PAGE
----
After a 51-20 victory over the Tennessee Titans in week nine of the regular season, the Chicago Bears held a 7-1 record and were beginning to look like a legitimate Super Bowl contending team. That is, until they lost their next four out of five games.
Following their 31-point blowout victory over the Titans, the Bears lost at home to the Houston Texans 13-6 after a miserable offensive performance that included losing their starting quarterback Jay Cutler to a concussion. The next week, they went to San Francisco to play the 49ers and got blown out 32-7. After two straight weeks of horrible offense and a game against the 49ers in which their defense was completely humiliated, the Chicago Bears’ season has been in question ever since.
Until week eight, the Bears had the league’s best rushing defense, allowing only 71 rushing yards per game. Throughout the last six, their opponents have all run for more than 100 yards per game on the ground and have averaged 141 yards rushing. Though a lot of these problems have to do with the long list of injuries, the Bears’ defense seems to be aging as the season progresses. Aside from age concerns, the Bears have just not been able to stay healthy.
Their injured reserve list consists of many defensive starters who have been vital to the team this season. Linebacker Brian Urlacher is currently listed as out for the regular season with a hamstring injury, and the Bears have not dealt too well with the presence of their defensive captain missing.
Along with Urlacher, first-round draft pick defensive end Shea McClellin and defensive tackle Henry Melton have missed most of the season with concussions, Pro-Bowl cornerback Tim Jennings has been out one game with a dislocated shoulder, and the list goes on.
On the offensive side, the Bears have been struggling to put up points as projected in the preseason. The Cutler to Marshall combination has been golden this season, but aside from that, their offense really has had nothing to show for.
Even with Brandon Marshall averaging over 100 yards receiving per game, the Bears are averaging just 212.3 pass yards per game. Granted, some of this blame falls on quarterback Jay Cutler, but most of the blame should be put on the offensive line and their poor pass protection. Cutler has been sacked 31 times, the highest number of times in the league this season.
Along with their troubles passing the ball, the Bears have had a more disappointing running game than anticipated with their two running backs Matt Forte and Michael Bush. The two have combined for an average of 122 yards per game, but have scored only eight total touchdowns.
Key injuries on the offensive side include left guard Lance Louis, who is out for the season with a knee injury, wide receiver Earl Bennett’s concussion, and running back Michael Bush’s concussion.
Though the Bears are still three games over .500 and only one game out of the divisional race, a loss to the Packers this week at home would mean that they will have to fight for a wildcard position with Seattle, Washington and possibly the Dallas Cowboys.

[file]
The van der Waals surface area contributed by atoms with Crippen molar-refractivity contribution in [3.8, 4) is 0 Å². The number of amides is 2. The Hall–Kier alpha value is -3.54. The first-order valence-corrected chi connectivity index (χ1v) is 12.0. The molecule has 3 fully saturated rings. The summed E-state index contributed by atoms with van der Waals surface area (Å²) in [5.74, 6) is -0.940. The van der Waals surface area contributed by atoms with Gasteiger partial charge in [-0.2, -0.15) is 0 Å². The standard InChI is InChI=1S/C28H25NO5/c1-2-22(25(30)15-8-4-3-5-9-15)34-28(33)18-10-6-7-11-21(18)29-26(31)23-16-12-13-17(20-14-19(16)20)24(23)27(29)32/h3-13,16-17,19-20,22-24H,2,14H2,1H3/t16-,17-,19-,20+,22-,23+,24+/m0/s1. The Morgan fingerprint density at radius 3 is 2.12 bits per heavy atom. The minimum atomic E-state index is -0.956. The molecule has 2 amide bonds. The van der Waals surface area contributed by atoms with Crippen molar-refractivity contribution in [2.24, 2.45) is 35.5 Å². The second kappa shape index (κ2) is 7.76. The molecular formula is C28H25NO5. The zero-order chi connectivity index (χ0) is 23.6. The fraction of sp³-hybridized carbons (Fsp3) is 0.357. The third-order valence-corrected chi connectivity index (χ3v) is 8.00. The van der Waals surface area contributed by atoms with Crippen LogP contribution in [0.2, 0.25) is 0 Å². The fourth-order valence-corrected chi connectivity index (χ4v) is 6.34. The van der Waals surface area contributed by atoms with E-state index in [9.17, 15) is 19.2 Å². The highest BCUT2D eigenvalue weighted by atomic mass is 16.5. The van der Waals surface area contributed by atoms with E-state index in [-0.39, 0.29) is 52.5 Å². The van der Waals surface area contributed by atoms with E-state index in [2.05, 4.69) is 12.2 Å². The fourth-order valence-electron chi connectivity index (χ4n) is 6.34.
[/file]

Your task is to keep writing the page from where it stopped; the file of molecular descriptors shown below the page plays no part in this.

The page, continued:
“It’s not like we are playing terrible football. We’re going to tighten up a few things, which we are doing, that’s our routine, and we’re going to win a few football games and everything is going to be OK,” said Coach Lovie Smith to ESPN.
What Smith said is exactly right. If the Bears beat the Packers this week, they are most likely going to make it to the playoffs. However, beating the Packers may not be as easy as it seems. After a slow start to the season, the Packers have won five straight games and are coming off of a 27-20 comeback victory over the Detroit Lions this past Sunday.
With Tim Jennings and Brian Urlacher not playing this week, the Bears will have to score as many points as possible to win this game. Even if the game gets close, the Bears will be without kicker Robbie Gould, who suffered a season-ending calf injury during Sunday’s warm-ups.
If the Bears can pull off a victory over the Packers, their next two games will be against the Arizona Cardinals at Arizona, and another away game at Ford Field against the Detroit Lions, both of which are very winnable games.
The keys to winning Sunday’s game are very simple, yet complicated.
First, the Bears must put more than 24 points on the board. Their offensive line will have to play almost perfect football in order for both their passing and running games to get going.
Second, they must have excellent pass defense. Packers quarterback Aaron Rodgers is a former MVP Pro-Bowl caliber player who is capable of throwing for more than 300 yards at any given moment and must be contained.
Third, and most importantly, Jay Cutler will have to throw no interceptions. The Bears’ offense is too shaky to be giving away turnovers to a very fast and hard-hitting Packers defense.
It may not be time to panic about the playoffs yet, but it is appropriate to be concerned. If the Bears lose on Sunday, their playoff hopes will most likely still be alive, but not guaranteed. If they win, they could potentially be looking at an NFC North title.